And in addition to these steps, you can check out the free sourcing calculator we mentioned in last week’s Best in Manufacturing. Combined with an awareness of national policies, this tool can help you determine whether offshoring or reshoring is right for you.

To learn more about these steps and what to do in the current global sourcing environment, check out the full article in the link below:

Trumpism and Global Sourcing – Vinay Couto, IndustryWeek

3. A warning to toy manufacturers and importers

Legos, slinkies and all sorts of action figures. What do they have in common, aside from being toys? They’re all currently made in a manufacturing facility controlled by the original developer. But as more and more everyday consumers adopt 3D printing, these toys, and many others, could eventually be produced at home.

Tour of Chinese phone factoryCompletely eliminating toy manufacturers is unlikely (for now), as not everyone will want to dabble with 3D printing. Still, it’s not so hard to hook up a 3D printer and get designs for toys. Websites like MyMiniFactory offer a wide selection of designs for toys and gadgets that can delight consumers as well as, if not better than, products purchased off of store shelves.

Personally, if I were a parent, I’d think it’s pretty cool to 3D print a toy for my son or daughter. It would bring them the satisfaction of a new toy and also introduce them to a novel technology. And on top of that, it would save me some money. By 3D printing toys, the researchers featured in this article found that there were,

…significant savings -- typically between 40 to 90 percent -- even with complex toys like chess sets, math puzzles, toy trucks, action figures and board games.

I think it’s impossible to fight the switch to 3D printing in the toy industry. When more people catch wind of the savings, customization and convenience that 3D printing can offer, major companies will be forced to change their business models to survive.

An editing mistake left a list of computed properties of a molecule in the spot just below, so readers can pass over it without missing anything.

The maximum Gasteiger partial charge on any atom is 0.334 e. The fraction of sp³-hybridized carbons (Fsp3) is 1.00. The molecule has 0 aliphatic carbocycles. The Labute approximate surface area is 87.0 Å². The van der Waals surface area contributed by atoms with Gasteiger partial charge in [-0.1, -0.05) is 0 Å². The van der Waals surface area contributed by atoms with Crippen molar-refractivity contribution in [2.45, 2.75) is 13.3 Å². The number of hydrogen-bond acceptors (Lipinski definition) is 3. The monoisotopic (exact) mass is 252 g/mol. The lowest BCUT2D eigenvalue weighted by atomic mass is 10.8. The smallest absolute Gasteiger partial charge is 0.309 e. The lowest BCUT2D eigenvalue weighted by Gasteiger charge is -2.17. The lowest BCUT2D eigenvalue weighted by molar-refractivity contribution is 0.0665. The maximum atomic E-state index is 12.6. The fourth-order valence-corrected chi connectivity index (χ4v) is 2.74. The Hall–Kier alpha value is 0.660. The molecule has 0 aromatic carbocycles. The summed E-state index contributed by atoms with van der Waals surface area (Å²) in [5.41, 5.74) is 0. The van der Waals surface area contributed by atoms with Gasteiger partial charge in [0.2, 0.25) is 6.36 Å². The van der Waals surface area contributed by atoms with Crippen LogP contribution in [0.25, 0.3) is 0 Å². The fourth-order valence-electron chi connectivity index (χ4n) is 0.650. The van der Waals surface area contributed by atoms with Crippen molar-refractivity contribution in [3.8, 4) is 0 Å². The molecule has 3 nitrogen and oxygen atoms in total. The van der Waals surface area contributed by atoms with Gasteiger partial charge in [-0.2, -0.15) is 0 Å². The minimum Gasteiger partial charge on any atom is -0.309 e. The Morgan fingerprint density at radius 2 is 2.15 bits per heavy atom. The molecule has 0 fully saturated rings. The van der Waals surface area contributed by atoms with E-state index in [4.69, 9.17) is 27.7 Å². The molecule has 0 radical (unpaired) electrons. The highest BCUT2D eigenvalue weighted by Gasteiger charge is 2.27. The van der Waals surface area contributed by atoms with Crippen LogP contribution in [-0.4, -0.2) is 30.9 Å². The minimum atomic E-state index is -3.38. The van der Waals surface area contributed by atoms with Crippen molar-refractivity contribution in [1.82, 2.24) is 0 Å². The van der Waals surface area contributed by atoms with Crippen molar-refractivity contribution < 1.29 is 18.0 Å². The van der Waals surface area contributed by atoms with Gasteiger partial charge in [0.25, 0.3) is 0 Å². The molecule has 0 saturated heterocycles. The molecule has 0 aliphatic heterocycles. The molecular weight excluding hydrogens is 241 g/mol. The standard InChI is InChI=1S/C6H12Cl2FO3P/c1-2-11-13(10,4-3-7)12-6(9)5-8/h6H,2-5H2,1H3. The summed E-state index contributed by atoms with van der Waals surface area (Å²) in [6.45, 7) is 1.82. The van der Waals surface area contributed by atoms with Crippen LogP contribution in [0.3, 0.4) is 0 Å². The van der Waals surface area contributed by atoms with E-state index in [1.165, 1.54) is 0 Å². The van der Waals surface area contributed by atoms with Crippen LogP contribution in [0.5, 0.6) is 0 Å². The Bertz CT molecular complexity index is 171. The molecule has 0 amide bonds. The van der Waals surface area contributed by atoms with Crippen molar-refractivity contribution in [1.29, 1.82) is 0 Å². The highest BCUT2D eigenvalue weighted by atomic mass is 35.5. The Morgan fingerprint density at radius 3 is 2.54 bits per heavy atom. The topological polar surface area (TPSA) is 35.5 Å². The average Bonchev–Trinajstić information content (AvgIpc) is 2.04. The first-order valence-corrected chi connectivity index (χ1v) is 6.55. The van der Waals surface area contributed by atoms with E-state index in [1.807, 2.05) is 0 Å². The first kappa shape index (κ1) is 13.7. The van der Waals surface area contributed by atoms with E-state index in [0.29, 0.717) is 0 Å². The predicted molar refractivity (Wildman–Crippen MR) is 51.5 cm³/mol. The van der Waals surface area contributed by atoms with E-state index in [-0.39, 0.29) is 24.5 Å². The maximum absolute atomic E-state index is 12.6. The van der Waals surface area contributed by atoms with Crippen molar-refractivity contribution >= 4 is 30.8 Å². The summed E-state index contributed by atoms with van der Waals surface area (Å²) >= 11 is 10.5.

What do you think companies can do to last in the era of widespread 3D printing? Let us know in the comments section below!

To read more about toys and 3D printing, check out the article in the link below:

3D printing Sweeps Toy Manufacturing off the Shelves - Michigan Technological University via Science Daily

4. Consumer desire for domestically made goods

Would you pay more for domestically made products? If yes, how much more?

Companies all around the world that have manufactured products must grapple with these questions. Protectionist sentiment can influence consumers significantly, making them strongly consider only products that are manufactured within their own borders. But by looking at a recent poll of Americans, it’s clear that this sentiment can only go so far.

A Reuters/Ipsos poll found that 70 percent of Americans surveyed think that it’s “very important” or “somewhat important” to purchase goods that are made in the U.S. Regardless of this feeling, 37 percent of respondents said they would “refuse to pay more for U.S.-made goods versus imports”.

Of course, the decision to manufacture within your own borders sometimes has benefits, notably:

  • Being able to say your product is domestically manufactured
  • Being able to respond to trends faster
  • Getting products to warehouses sooner
  • Visiting your supplier more easily